Message, not Medium, Boosts ResponseDuring the past 13 years, I have spent much of my professional career dealing with direct marketers. As publisher of Computer Shopper, a Ziff-Davis publication, I worked with companies ranging from Dell, Gateway, IBM and Compaq to computer product resellers such as CDW and Insight. I have had a front-row seat for entrepreneurs whose focus was on generating cost-effective response from any and all media used to generate sales.
Just five years ago, publications like Computer Shopper and print catalogs were the primary delivery mechanism for many of the PC industry's top vendors. If your mailbox at home is anything like mine, you realize that many direct marketers in all industries continue to use printed matter to deliver their commerce messages.
Direct marketers got the importance of one-to-one marketing a lot earlier than most. They continue to have a keen understanding of how important it is to create an appropriate message and deliver it to a customer when he is in a buying mode.
I spent countless hours reviewing sales conversion reports with many clients. This analysis pinpointed specific customer and prospect segments that generated maximum return on investment. Lists, delivery vehicles and specific messaging were analyzed to create the best combination of elements to produce a result. Today, the direct marketing channel represents a $40 billion sales channel. The key challenge to offline direct marketers continues to be acquiring and retaining customers against a competitive landscape that jams consumer and business mailboxes.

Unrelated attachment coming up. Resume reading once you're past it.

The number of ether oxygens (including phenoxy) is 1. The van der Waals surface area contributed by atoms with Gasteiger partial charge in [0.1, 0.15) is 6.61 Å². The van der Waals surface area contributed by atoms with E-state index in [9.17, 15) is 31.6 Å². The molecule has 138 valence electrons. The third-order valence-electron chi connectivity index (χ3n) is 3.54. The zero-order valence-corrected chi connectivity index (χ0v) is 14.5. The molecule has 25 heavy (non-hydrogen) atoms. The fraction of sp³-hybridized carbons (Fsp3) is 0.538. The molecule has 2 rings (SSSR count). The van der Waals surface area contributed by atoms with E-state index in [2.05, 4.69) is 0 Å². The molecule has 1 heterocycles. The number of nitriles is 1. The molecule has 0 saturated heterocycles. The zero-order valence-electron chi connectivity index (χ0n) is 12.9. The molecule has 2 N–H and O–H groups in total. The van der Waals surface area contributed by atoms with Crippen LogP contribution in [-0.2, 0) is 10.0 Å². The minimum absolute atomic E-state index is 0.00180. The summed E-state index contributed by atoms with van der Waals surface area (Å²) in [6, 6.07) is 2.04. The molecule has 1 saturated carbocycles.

Many direct marketers discounted the effect of the Internet as a sales tool when it first arrived on the scene. Many talked about the huge amounts of money they had spent on infrastructure and how disappointed they were in the response they received. Traditional media was blowing away the Internet just five years ago. Many decided that the "risk" of allocating marketing dollars to this new platform was too much. When the explosion of consumer and business acceptance hit, it came quickly, and those that had not staked a claim in building their interactive storefronts were crushed. Smart direct marketers changed their business models and worked with partners that understood how to tap into the power of this new delivery mechanism.
Effective direct marketing rests on a commitment to being in constant learning mode. The smartest of the direct players understand that they need to analyze, test and evaluate all the time. Unlike the offline world, the Web provides a great platform to study the competitive landscape. All a marketer needs to do is type in its competitors' addresses, and it immediately gets access to the strategy being deployed.
Marketing strategies and messaging are available to all, and response to market changes can be immediate. It's all about response. What strategy, message or offer will elicit the best response? Response can be defined many ways, such as attracting new customers, retaining existing customers, increasing number of visits, increasing average dollar spent per visit, driving visitors online to an offline offer, etc.